Over the past several months, American Apparel
has made no secret of its plans for a total brand overhaul. Since firing founder and CEO Dov Charney, the company has hired new CEO Paula Schneider, revised its sexual harassment policy, and, in Schneider's words, begun the "bottom-up process" to de-sleaze the image Charney had created. One of the most obvious places to start is the ad campaigns.
WWD reports that the "Hello Ladies" ads feature various American Apparel employees (not models) of all ages, identified by their name and how long they've been at the company. Rather than slapping a cheeky slogan across the page, the message is straightforward: “Women have always been in charge at American Apparel,” it states. “In fact, women make up 55% of our global workforce (sorry, guys) and an even higher percentage of our leadership and executive roles. This structure is incredibly (and unfortunately) rare in the corporate world.” American Apparel first debuted the campaign a month ago on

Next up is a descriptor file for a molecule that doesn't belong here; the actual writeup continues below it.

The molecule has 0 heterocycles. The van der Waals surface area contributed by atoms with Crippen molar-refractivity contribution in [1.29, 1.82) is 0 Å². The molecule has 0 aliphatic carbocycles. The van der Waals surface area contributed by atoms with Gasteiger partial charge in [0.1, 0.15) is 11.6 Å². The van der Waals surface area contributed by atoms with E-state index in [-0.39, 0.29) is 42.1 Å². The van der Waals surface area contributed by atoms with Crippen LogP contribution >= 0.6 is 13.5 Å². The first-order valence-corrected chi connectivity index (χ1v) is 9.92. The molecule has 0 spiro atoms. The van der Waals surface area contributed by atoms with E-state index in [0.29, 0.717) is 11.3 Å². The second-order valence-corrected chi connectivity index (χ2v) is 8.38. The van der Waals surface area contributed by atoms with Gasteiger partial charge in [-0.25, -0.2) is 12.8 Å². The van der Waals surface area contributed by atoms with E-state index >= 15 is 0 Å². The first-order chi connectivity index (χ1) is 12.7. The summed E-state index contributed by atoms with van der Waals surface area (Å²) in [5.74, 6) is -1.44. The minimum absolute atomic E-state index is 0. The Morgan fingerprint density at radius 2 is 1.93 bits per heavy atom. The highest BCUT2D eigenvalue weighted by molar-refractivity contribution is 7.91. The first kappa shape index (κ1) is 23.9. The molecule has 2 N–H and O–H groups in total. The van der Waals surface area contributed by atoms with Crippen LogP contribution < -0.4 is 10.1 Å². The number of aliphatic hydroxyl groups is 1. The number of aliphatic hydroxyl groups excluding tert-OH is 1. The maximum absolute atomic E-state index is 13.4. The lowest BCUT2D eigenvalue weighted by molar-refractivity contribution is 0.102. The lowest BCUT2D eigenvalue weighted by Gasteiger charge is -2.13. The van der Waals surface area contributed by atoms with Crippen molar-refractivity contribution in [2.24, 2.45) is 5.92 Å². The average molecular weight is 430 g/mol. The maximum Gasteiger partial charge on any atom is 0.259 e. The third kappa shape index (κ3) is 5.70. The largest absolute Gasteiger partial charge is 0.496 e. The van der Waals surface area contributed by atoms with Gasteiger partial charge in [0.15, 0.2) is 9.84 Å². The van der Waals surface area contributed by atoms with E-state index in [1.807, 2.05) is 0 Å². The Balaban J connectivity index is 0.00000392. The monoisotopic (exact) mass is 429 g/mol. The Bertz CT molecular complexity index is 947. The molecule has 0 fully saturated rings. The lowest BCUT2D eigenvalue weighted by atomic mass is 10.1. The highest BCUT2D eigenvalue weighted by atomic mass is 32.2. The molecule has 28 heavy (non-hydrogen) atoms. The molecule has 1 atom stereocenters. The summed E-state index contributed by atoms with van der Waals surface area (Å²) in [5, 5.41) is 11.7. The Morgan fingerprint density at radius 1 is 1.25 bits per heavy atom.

Instagram for International Women’s Day, and it will make its print debut in this month’s
issue of Vice (not so coincidentally, the first issue helmed by the magazine's new female editor-in-chief Ellis Jones).
As Cynthia Erland, American Apparel's senior
vice president of marketing, said of the partnership, “We have had a great relationship with Vice for years, and plan on continuing to work closely with them on future campaigns and
partnerships.” Considering these are two polarizing,
historically provocative brands in the midst of their own reinventions, it might just be
a perfect match. (WWD)